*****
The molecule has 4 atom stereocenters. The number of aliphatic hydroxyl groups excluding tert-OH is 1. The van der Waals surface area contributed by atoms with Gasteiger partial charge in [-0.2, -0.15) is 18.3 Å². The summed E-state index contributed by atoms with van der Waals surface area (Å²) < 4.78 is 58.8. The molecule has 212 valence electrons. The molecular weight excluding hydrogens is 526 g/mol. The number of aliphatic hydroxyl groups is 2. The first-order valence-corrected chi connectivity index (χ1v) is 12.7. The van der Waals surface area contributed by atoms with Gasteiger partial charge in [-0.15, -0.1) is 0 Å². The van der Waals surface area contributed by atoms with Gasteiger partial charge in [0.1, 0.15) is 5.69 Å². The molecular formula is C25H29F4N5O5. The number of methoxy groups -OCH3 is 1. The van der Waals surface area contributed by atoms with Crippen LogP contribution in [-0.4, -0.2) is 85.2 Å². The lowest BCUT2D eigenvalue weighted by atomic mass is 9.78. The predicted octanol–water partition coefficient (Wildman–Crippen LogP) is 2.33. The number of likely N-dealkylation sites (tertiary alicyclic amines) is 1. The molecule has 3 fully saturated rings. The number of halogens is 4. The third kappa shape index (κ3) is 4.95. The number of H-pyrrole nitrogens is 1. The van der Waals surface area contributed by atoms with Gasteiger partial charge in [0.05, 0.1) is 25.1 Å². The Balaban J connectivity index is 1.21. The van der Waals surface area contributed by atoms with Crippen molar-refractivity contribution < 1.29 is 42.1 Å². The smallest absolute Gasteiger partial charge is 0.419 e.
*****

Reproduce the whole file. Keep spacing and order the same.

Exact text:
The molecule has 4 atom stereocenters. The number of aliphatic hydroxyl groups excluding tert-OH is 1. The van der Waals surface area contributed by atoms with Gasteiger partial charge in [-0.2, -0.15) is 18.3 Å². The summed E-state index contributed by atoms with van der Waals surface area (Å²) < 4.78 is 58.8. The molecule has 212 valence electrons. The molecular weight excluding hydrogens is 526 g/mol. The number of aliphatic hydroxyl groups is 2. The first-order valence-corrected chi connectivity index (χ1v) is 12.7. The van der Waals surface area contributed by atoms with Gasteiger partial charge in [-0.15, -0.1) is 0 Å². The van der Waals surface area contributed by atoms with Gasteiger partial charge in [0.1, 0.15) is 5.69 Å². The molecular formula is C25H29F4N5O5. The number of methoxy groups -OCH3 is 1. The van der Waals surface area contributed by atoms with Crippen LogP contribution in [-0.4, -0.2) is 85.2 Å². The lowest BCUT2D eigenvalue weighted by atomic mass is 9.78. The predicted octanol–water partition coefficient (Wildman–Crippen LogP) is 2.33. The number of likely N-dealkylation sites (tertiary alicyclic amines) is 1. The molecule has 3 fully saturated rings. The number of halogens is 4. The third kappa shape index (κ3) is 4.95. The number of H-pyrrole nitrogens is 1. The van der Waals surface area contributed by atoms with Gasteiger partial charge in [0.05, 0.1) is 25.1 Å². The Balaban J connectivity index is 1.21. The van der Waals surface area contributed by atoms with Crippen molar-refractivity contribution < 1.29 is 42.1 Å². The smallest absolute Gasteiger partial charge is 0.419 e.